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Jeremy Jastrzab
11 Aug, 2006

Field Commander Review

PSP Review | High treason.
The Advance Wars titles stand as a few of the finest handheld games from the last few years. They've managed to blend depth and simplicity and are at the forefront of handheld strategy gaming. Apart from Fire Emblem, there really aren’t any other games that come within several country miles. Despite the lack of a stylus and touch screen, the extra processing power of the PSP asks for some strategy games, surely? Apart from the controversial Metal Gear Acid games and a couple of dodgy J-RPG imports, there has been nothing to talk about - until now. Sony Online Entertainment have come to the rescue with Field Commander.

Field Commander shares quite a lot of features and ideas with Advance Wars. Essentially, Field Commander is a war-time, turn-based strategy game that has you conquering an enemy on a field that’s divided into a large grid. The game has a lengthy campaign mode but it’s driven in a very generic manner. Otherwise, there are a lot of customising and multiplayer options.

The mosquitos are quite big in this area.

The mosquitos are quite big in this area.
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We’ll be blunt. If you’ve played Advance Wars, you’ll have no trouble slipping into this game. The setup is very similar, if not completely identical in places. After a mission briefing, you will be left to control fifteen different kinds of units across the ground, sea and air. Each of the units have some unique characteristics that you’ll need to exploit in order to complete your objectives. For example, human units, either the Grunts or Spec Ops, are the only units that can be used to capture enemy buildings. However, both sides will have access to the exact same units and with only fifteen unit types, things don't really get deep enough. This means that the only factor differentiating sides is the tactics that they use.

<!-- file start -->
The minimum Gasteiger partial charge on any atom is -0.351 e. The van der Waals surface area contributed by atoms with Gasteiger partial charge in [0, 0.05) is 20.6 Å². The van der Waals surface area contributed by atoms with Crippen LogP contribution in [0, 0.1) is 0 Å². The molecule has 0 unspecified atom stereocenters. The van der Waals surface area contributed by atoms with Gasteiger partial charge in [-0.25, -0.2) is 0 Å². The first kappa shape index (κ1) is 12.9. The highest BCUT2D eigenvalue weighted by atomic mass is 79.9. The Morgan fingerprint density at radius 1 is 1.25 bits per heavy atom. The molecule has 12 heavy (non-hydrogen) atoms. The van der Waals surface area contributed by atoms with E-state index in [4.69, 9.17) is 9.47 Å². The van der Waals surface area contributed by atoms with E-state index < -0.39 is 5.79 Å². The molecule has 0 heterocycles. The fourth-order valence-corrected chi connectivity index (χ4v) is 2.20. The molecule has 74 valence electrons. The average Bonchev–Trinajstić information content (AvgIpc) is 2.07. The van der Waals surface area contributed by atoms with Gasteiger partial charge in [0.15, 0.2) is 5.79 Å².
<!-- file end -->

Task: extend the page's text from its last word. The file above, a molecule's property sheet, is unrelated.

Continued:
The main objectives will have you either capturing the enemy headquarters or destroying all the enemy units. To help you achieve this, you can capture some of the vacant or enemy buildings to gain money and stop the enemy’s factories from producing more units. Battles take shape in the same way that they do in Advance Wars. You move your units across the grid into firing range and watch the ensuing face-off. You’re provided with ample information on both yours and enemy units. This will allow you to make the smart (and hopefully) the right tactical decisions for efficient destruction.

The game adds a factor known as “divisions”. As you play through the campaign, you unlock divisions and can choose from the available ones at the start of each campaign. Basically, as you work your way through a mission, a meter will build up. Once it reaches one of two levels, you can activate an ability that is unique to that division. It is there to add some need for tactical thinking to the game. However, the best tactical maneuver is all out assault and get up into the enemies face as quick as possible, whic means there isn't much need for tactical thinking. The game has the concept of fuel and ammo limitation. This means that you’re vehicles can only travel so far or attack so much. Once your fuel is gone, the vehicle blows up but ammo, fuel and health can all be restored in buildings that you occupy.

The menus are stylishly modern, which is more than can be said for the graphics.

The menus are stylishly modern, which is more than can be said for the graphics.
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The controls are simple and intuitive, especially if you’ve played Advance Wars. You can get by with just the X button and d-pad. However, the other face buttons are handy for unit management and the R-button shows a map of the area. The only issue is that it isn’t always obvious that you can or can’t do something. Outside of the controls, the game does an excellent job of providing you with information on battle units, other non-player characters and characteristics of the game. It’s impressive to see the amount of effort that has been put into this aspect.